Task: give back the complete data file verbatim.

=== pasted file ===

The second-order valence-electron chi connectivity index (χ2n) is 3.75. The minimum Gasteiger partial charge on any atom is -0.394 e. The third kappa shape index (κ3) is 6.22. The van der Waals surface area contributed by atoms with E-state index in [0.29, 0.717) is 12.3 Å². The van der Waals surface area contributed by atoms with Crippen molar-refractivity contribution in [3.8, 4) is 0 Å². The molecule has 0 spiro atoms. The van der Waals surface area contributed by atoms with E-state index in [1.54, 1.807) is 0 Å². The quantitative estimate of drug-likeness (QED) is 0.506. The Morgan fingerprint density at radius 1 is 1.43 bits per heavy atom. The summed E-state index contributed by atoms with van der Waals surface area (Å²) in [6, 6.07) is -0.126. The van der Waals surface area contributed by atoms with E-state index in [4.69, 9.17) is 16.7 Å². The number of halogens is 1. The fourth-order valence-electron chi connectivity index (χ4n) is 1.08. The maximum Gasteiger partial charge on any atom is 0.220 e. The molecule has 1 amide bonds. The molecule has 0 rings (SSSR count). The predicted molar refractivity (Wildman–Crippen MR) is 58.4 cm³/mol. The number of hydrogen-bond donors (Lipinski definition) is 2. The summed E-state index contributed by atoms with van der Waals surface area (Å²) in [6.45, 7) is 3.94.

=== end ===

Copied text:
The second-order valence-electron chi connectivity index (χ2n) is 3.75. The minimum Gasteiger partial charge on any atom is -0.394 e. The third kappa shape index (κ3) is 6.22. The van der Waals surface area contributed by atoms with E-state index in [0.29, 0.717) is 12.3 Å². The van der Waals surface area contributed by atoms with Crippen molar-refractivity contribution in [3.8, 4) is 0 Å². The molecule has 0 spiro atoms. The van der Waals surface area contributed by atoms with E-state index in [1.54, 1.807) is 0 Å². The quantitative estimate of drug-likeness (QED) is 0.506. The Morgan fingerprint density at radius 1 is 1.43 bits per heavy atom. The summed E-state index contributed by atoms with van der Waals surface area (Å²) in [6, 6.07) is -0.126. The van der Waals surface area contributed by atoms with E-state index in [4.69, 9.17) is 16.7 Å². The number of halogens is 1. The fourth-order valence-electron chi connectivity index (χ4n) is 1.08. The maximum Gasteiger partial charge on any atom is 0.220 e. The molecule has 1 amide bonds. The molecule has 0 rings (SSSR count). The predicted molar refractivity (Wildman–Crippen MR) is 58.4 cm³/mol. The number of hydrogen-bond donors (Lipinski definition) is 2. The summed E-state index contributed by atoms with van der Waals surface area (Å²) in [6.45, 7) is 3.94.